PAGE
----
MINNEAPOLIS (WCCO) -- The first electric school bus in the Midwest is wrapping up its first school year in service in Lakeville.
The company in charge of Lakeville's fleet tells us the pilot bus went better than expected. But how practical is it for other districts? It comes down to price.
One bus costs three times more up front than a traditional diesel bus, and at first glance, that is simply out of the question for so many school districts.
So how did Lakeville do it? They had help.
"The high capital cost is definitely a hindrance to the technology advancing, so us being able to split it with our self-funded pilot with Great River Energy and Dakota Electric was a huge," Mike Forbord of the bus company Schmitty and Sons said. "I mean, that's what made it work."
Lakeville Schools' transportation company estimates the lack of maintenance and diesel costs will start paying off in about 10 to 12 years or sooner, depending on how the technology or market changes.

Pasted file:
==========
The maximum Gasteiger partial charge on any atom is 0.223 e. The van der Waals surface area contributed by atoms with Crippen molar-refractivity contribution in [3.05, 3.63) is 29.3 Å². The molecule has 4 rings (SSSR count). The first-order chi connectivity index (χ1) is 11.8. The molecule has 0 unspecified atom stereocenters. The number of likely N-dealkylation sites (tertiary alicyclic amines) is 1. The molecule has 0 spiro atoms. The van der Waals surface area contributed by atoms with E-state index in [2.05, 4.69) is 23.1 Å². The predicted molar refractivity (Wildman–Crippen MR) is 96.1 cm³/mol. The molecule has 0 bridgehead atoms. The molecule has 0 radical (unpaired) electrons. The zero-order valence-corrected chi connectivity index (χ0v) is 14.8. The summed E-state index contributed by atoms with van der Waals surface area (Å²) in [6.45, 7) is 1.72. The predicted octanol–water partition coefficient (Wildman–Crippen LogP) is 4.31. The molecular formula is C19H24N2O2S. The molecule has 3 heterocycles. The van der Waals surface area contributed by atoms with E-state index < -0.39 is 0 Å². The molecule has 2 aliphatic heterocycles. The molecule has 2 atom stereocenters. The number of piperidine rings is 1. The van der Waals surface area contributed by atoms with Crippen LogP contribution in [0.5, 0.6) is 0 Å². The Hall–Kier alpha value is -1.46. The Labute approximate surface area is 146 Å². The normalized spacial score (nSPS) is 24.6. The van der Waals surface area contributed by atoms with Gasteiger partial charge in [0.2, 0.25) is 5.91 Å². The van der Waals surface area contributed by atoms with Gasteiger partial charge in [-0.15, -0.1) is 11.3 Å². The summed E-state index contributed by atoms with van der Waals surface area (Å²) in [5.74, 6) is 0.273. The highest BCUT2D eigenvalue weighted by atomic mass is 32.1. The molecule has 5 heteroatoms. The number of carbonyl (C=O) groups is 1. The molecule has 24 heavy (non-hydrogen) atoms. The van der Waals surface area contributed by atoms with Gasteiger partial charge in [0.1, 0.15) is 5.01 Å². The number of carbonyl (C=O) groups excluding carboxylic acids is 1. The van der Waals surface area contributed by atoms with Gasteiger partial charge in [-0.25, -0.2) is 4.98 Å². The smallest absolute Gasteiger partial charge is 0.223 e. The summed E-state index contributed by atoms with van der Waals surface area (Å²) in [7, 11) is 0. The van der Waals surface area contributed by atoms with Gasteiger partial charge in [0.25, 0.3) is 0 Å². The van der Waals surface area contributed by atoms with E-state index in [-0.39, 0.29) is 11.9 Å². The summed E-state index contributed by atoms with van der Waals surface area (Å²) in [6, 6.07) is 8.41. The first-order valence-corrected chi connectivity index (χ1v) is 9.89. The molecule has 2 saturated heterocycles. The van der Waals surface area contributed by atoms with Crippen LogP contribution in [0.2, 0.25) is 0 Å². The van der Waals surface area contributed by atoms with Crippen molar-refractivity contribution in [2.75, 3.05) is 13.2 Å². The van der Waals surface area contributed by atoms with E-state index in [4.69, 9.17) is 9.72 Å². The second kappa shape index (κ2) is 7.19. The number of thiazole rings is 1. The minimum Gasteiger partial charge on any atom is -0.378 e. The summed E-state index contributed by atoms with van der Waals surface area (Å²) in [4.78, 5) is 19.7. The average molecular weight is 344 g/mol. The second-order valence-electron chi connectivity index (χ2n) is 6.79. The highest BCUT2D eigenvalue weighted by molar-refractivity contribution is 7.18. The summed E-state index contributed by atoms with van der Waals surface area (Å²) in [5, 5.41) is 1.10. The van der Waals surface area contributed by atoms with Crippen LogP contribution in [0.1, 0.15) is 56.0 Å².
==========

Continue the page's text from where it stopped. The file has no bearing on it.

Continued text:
Lion Electric is the only manufacturer for EV buses, but two other major bus companies have announced plans to add some competition as soon as this fall. That, coupled with electric-specific grants, could make this more feasible for some districts.
The transportation company Schmitty and Sons says it's getting calls every week from Minnesota schools who want to check it out and see whether they could justify this kind of an investment.
Because the bus is electric, it's extremely quiet. That's interesting, but also dangerous -- so when the bus is traveling below 15 mph, it starts playing music. That's prompted some students to give it the nickname "the magic school bus" and "the ice cream truck."
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